A much-needed calm came after an intense storm struck the Chemainus Valley Friday night and early Saturday morning, but the damage was already done.
A Category 4 atmospheric river passed over the Island, bringing torrential rains that flooded the region, causing numerous evacuations and a state of emergency to be declared by the Cowichan Valley Regional District.
The Trans Canada Highway was shut down for several hours and, with the back roads severely flooded as well, left no passage south-bound from Chemainus. Fortunately, the water receded quickly when the weather improved Saturday morning and the highway reopened before noon.
Russell Farm Market & Garden Centre was under several feet of water when the Chemainus River spilled way over its banks early Saturday morning. It was full of mud after the water level went down and fridges were upside down.
The lower portion of Mount Sicker Road, all through Westholme and the Halalt First Nation lands and Crofton Road to Tussie Road were particularly hard hit. The Bald Eagle Campsite was also an area of concern.
Flooding in areas of Crofton resulted in the evacuation of about 23 people. A BC Transit bus was used to take 18 residents to the Duncan area to stay with friends and family and the rest were accommodated in Crofton.
Evacuations continued into early Saturday morning and the Cowichan Community Centre was opened at 3 a.m. as a group lodging and reception centre. The centre initially hosted 28 evacuated residents from North Cowichan and the Halalt First Nation.
“The majority of them are on First Nations land,” noted North Cowichan Mayor Al Siebring of the evacuees.
Direction was provided to people under the jurisdiction of the First Nations Health Authority.
The high water levels astounded everyone, particularly on the Trans Canada Highway portion of the river. The back roads frequently flood, but seldom on the highway.
“I’ve never ever seen that before,” conceded Siebring.
Even before the rainstorm inflicted its fury, Chemainus was rocked by high winds Friday afternoon and a tree falling in Askew Park resulted in power being out to the main downtown core for up to five hours for some residents until 8 p.m.
Lori Wickham of Ladysmith, who grew up in Chemainus, was at the Best Western Plus Chemainus Inn for a family memorial for her mom when she got stuck on an elevator by herself for an hour just as the power went out.
“I was panicking at first,” she conceded. “It was pitch black. It wasn’t honestly as bad as I thought it could have been when you hear stories about that.”
Wickham alerted family members to her predicament. She had just seen a news report the night before about students being trapped in an elevator at UVic when the same thing happened to her.
The news report prompted thoughts about the necessities to get through that situation and she was fortunate to be so equipped.
“Your phone so you can text, you’ve got a light, you’ve got music,” said Wickham.
She put on a Jose Feliciano playlist and played Boardscapes until help arrived.
“The hotel staff was fantastic,” praised Wickham. “They even gave me a bottle of wine.”
Power was maintained throughout the peak of the rainstorm, but many motorists didn’t fare too well trying to traverse through the high waters. People always try to drive through it and McBride’s Service Station was inundated with calls.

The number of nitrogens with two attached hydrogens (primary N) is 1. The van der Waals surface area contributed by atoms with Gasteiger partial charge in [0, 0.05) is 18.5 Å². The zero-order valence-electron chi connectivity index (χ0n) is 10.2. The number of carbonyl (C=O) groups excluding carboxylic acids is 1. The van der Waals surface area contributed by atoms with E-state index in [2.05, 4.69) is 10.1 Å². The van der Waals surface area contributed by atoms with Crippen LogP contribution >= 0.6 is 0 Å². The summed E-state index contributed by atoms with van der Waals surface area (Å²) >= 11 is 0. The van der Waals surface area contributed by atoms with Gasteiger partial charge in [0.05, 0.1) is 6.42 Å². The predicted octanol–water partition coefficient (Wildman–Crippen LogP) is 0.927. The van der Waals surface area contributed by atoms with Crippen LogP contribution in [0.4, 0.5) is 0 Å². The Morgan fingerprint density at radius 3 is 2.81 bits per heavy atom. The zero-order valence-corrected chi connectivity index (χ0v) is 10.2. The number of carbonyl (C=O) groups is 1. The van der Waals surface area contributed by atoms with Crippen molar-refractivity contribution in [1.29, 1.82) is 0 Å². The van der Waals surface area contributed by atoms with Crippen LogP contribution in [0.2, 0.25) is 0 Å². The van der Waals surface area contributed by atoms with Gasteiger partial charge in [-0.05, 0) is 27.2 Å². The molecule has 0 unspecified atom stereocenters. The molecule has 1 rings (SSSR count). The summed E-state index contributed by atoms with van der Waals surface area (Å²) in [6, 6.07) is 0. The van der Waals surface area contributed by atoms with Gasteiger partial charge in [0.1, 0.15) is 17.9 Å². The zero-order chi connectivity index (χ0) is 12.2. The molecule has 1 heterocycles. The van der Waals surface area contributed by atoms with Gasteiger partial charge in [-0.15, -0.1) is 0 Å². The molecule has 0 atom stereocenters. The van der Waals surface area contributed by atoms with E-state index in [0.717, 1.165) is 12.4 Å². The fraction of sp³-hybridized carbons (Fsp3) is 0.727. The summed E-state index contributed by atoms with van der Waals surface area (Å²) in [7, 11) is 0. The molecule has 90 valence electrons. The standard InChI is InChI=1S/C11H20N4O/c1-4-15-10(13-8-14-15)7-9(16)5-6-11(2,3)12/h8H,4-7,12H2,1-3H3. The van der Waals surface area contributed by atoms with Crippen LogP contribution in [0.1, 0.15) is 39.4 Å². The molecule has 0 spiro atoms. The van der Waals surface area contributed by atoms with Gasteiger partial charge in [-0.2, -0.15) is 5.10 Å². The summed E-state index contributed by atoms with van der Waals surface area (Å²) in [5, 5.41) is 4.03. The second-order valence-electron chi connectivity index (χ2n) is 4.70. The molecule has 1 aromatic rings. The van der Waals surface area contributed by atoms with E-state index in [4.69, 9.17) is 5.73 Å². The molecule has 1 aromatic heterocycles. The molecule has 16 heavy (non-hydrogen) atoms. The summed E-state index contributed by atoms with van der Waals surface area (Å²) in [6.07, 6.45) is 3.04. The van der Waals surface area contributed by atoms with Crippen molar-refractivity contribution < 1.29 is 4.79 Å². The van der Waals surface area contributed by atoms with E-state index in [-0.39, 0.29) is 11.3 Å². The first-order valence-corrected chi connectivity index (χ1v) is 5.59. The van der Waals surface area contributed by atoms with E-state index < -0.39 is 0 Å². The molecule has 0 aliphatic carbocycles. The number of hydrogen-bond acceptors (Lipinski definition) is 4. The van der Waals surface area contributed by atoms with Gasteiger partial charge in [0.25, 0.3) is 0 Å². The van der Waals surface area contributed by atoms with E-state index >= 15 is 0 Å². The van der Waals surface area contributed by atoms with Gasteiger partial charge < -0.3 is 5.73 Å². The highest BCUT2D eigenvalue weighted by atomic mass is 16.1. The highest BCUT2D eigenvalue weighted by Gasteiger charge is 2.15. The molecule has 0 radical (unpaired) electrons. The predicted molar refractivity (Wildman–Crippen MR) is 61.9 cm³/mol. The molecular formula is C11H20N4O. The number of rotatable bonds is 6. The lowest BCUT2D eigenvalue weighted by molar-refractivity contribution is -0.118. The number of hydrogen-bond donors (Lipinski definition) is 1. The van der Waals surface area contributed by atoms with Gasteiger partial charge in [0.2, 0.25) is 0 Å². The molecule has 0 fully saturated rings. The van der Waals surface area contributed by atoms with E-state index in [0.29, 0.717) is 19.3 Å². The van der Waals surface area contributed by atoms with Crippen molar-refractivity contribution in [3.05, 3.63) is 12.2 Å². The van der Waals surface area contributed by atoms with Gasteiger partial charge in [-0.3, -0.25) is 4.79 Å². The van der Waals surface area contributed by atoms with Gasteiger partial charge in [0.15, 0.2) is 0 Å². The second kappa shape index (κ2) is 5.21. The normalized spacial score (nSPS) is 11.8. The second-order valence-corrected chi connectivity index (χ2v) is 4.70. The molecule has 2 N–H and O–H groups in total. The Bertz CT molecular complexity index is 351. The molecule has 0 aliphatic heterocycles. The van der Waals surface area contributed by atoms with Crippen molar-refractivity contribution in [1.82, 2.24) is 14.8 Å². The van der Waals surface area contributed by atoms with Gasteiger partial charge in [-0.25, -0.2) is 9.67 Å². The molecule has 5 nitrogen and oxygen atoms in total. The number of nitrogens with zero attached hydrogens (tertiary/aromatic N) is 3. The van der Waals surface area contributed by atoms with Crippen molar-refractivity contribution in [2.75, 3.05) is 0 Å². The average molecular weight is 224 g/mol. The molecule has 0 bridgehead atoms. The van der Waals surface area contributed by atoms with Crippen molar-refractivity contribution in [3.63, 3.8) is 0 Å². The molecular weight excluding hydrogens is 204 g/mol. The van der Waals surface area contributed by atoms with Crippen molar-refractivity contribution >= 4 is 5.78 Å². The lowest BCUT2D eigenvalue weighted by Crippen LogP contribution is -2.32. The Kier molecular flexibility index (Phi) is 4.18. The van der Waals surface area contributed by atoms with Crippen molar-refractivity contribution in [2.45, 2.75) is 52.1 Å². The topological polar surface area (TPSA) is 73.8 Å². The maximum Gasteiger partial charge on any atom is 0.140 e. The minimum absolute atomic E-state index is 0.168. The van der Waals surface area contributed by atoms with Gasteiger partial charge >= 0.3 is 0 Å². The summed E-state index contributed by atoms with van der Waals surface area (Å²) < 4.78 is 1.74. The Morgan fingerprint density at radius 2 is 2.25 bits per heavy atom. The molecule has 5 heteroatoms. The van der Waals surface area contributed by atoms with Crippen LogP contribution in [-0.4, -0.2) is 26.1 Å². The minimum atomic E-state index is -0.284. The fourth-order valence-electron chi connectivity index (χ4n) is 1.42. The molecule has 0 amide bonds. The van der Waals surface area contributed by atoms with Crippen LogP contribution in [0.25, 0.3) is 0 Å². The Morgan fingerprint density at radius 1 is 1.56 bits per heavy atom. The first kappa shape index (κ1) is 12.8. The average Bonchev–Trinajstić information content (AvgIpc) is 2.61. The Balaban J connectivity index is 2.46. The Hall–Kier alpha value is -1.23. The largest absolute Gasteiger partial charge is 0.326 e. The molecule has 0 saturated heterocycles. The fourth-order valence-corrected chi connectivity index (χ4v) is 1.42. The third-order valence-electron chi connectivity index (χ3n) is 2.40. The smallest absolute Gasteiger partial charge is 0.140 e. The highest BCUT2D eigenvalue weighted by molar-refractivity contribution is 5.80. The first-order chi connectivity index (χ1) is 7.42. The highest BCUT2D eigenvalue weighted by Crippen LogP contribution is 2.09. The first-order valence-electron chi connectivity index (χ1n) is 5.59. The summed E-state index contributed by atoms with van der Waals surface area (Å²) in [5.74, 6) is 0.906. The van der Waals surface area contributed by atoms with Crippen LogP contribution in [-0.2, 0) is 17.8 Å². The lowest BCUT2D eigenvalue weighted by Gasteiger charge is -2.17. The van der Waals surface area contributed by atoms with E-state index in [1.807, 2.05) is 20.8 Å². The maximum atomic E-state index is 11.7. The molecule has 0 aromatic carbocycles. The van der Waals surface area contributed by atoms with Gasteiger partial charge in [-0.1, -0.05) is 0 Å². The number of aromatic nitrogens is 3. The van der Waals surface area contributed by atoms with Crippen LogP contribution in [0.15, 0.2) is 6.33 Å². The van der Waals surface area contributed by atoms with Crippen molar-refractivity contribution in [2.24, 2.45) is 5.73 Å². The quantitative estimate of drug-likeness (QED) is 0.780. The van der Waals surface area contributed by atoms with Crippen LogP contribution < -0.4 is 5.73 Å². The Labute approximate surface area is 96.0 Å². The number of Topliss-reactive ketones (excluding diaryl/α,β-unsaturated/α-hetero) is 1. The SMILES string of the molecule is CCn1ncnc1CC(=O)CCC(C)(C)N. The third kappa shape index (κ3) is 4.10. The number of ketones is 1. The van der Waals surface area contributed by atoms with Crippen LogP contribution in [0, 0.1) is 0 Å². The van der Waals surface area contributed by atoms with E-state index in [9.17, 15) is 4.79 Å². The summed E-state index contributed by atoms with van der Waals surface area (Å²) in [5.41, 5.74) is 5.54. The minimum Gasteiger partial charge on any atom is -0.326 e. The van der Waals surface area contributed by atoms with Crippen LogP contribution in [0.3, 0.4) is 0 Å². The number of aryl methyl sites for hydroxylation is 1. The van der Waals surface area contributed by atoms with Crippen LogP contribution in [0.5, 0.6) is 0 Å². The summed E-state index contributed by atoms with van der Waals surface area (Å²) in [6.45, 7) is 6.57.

Dan Myers, who’s actually retired, simply couldn’t get to all of them with his son Matt at first.
“There was four feet of water so it wasn’t going to happen,” said Myers.
He wondered why people took a chance when the water levels were obviously so high, especially at the Crofton Road turnoff.
“You come around the corner and you see water. ‘Is there something odd going on?’” he queried.
Chemainus and Crofton fire department members were out all night assisting people.
Martin Drakeley, the manager of Fire & Bylaw Services for the Municipality of North Cowichan, hasn’t seen a night that busy for the four North Cowichan halls since he started his job last March.
“The volunteers and paid on-call firefighters were very good,” he noted. “When everybody is pitching in, it’s quite a sight to behold. Once they get going and sharing resources, they’re very well-coordinated.”
Crofton dealt with flooding and evacuations in its area, with assistance from Chemainus. South End responded to a shed fire on Cowichan Lake Road around 10 p.m. Friday and went to Russell Farm Market to help Chemainus crews rescue five individuals who were trapped on the roof as that area flooded.
Maple Bay members were staged at the Crofton hall in case further assistance was needed, and the Duncan and Ladysmith halls were also alerted in case the South End or Chemainus halls required help.
Great tales always aride during challenging situations.
On Saturday, Feb. 1, two staff members at the Vancouver Island Regional Library in Chemainus ensured the library opened to the public despite local flooding. The circulation supervisor worked frantically through the night to ensure animals on her farm did not drown, but then got ready and went to work in the morning to make sure anyone who needed library services could come to the open library on an otherwise difficult day.
By Sunday morning, roads had turned slick and a series of other mishaps ensued. A vehicle rolled over at the Crofton Road corner trying to avoid another, but no one was seriously hurt.
There was also a single vehicle accident south of Mount Sicker in the northbound lanes, with Crofton and South End fire departments attending.